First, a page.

The Quietus - A new rock music and pop culture website


The Smashing Pumpkins
Monuments To An Elegy Marc Burrows , December 17th, 2014 11:03

There's a bit in the 1994 movie Trainspotting where Jonny Lee Miller's character expresses his "unifying theory of life" with specific regard to rock stars: "at some point you get it," he says, "you lose it, and you never get it back". Ewan McGregor pulls out Lou Reed as a counter-argument, because "some of his solo stuff's not bad." The reply is damning. "No, it's not bad, but it's not great either, is it? he says. "And in your heart you kind of know that although it sounds alright, it's actually just... shite." Ouch. It's an assumption Smashing Pumpkins' Billy Corgan has been fighting against for nearly a decade now.

Like Robert Smith before him, Billy Corgan believes in art for art's sake, in celebrating his work but also in adding to it; that his best work could still be ahead of him despite the arguably era-defining albums he made twenty years ago. Hence we have Monuments To An Elegy, the ninth(ish) Smashing Pumpkins album, technically part of a sprawling multi-record concept called Teargarden By Kaleidyscope, though that idea may or may not have been quietly shelved- Corgan hasn't mentioned it in a year or so.

Certainly Monuments... doesn't really sound like a direct sequel to 2012's Oceania: while that album was a proggy trawl through dreamy grunge rock, this one is about punch, energy and -most surprisingly- brevity. The whole album comes in at 32 minutes, 25 seconds: That's shorter than some Pumpkins songs, this a band whose song 'Gossamer' has known to top three quarters of an hour on some nights. By Smashing Pumpkins standards a 32 minute album seems inconceivable, but short and sharp is the order of the day here. That's part of the reason Motley Crue's Tommy Lee has been drafted in on drums-his work is thumping, sharp and competent: he nails it, but he's also basically invisible, where previous Pumpkins drummers, especially the astounding Jimmy Chamberlin, were front and centre. Lee does exactly the job he needs to. Likewise there's no showy guitar, Corgan and current Pumpkins guitarist Jeff Schroeder, who also gets a co-producer credit here, are hiding in plain sight. There's lots of good guitar playing, but no flashy riffs and absolutely nothing you'd call a solo. It gives Monuments… its greatest strength: a self contained identity.

Everything is here to serve the songs, and those songs are not bad at all. 'Tiberius' and 'Being Beige' are microcosm bookends of the Corgan alt.rock formula. 'Tiberius' opens the record by slamming you through a wall of guitars and synth riffs, before plunging you into a fizzy pop chorus and out into a rock-out mid section, while 'Being Beige' shares DNA with minor-key Pumpkins singles 'That's The Way My Love Is', 'Try Try Try' and '1979'. Again Corgan paints the chorus large, and it really is a doozy. The hooks come thick and fast throughout the album, partly you suspect because its author wants to remind us he's been capable of them all along- that his various sonic misadventures in discord and lengthy prog have been creative choices.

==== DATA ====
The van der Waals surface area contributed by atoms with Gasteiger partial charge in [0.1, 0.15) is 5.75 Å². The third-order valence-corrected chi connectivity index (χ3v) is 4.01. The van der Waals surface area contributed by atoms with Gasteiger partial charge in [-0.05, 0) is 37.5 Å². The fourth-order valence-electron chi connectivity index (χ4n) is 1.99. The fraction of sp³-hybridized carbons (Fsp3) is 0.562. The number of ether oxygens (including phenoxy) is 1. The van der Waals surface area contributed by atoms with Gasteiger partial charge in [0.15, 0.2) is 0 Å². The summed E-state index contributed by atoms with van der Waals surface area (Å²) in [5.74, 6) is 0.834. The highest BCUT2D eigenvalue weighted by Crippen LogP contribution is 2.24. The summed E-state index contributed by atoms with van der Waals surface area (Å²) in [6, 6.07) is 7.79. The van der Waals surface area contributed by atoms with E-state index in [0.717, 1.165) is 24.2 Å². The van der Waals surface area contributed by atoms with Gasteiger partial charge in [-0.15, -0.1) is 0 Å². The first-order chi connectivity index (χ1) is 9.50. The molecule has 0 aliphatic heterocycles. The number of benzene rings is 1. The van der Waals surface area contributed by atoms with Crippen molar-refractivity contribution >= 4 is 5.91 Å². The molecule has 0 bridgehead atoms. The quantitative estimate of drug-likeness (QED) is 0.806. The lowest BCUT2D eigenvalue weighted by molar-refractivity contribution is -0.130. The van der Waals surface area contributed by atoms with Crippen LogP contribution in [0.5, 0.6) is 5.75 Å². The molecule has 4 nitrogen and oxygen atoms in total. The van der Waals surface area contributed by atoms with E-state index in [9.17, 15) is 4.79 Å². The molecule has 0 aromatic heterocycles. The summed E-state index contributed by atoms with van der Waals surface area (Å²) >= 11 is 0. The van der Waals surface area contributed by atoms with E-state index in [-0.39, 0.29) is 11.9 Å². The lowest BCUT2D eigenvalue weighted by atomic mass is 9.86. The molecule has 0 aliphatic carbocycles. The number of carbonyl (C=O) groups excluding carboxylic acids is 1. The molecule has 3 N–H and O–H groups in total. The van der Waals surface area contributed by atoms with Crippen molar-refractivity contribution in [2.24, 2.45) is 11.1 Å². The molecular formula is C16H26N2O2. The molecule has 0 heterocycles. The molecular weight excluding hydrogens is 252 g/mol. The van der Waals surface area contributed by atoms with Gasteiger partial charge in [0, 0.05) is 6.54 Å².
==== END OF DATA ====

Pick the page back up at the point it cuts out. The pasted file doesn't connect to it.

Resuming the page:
Elsewhere Corgan's interest in vintage synth sounds, one of the clearer tropes of the Teargarden material, is very much in evidence. Most tracks have the light and shade of electronics colouring them somewhere, often working as hard as the guitar. 'Anaise' is drenched in sci-fi phasing and little stingy hooks, while 'Dorian' skips along a backdrop of drones and buzzes, propelled by a clockwork drum machine bringing to mind Corgan's oft-overlooked 2005 solo album TheFutureEmbrace. Most obvious of all is 'Run2Me', a burbling synthpop tune pulling from late-80s Depeche Mode and New Order, and a spiritual successor to Oceania's 'One Diamond, One Heart or, if you want to back as far as 1998, Adore's 'Perfect'.

Best of all is 'Drum + Fife', the darkest and most atmospheric point of the record, though it still lives within the same pop framework that marks Monuments all the way through. Here Corgan sings of the futile call to battle amid a rat-a-tat drum tattoo and a nagging little synth riff presumably representing the pipes of long-dead soldiers. When Corgan declares "I will bang this drum til my dying day" it doesn't take a huge metaphorical leap to see what he's getting at: they may have won battles, rotated the troops and been shot down again continually, but there's still a fight to be had, and for Smashing Pumpkins the war has never ended.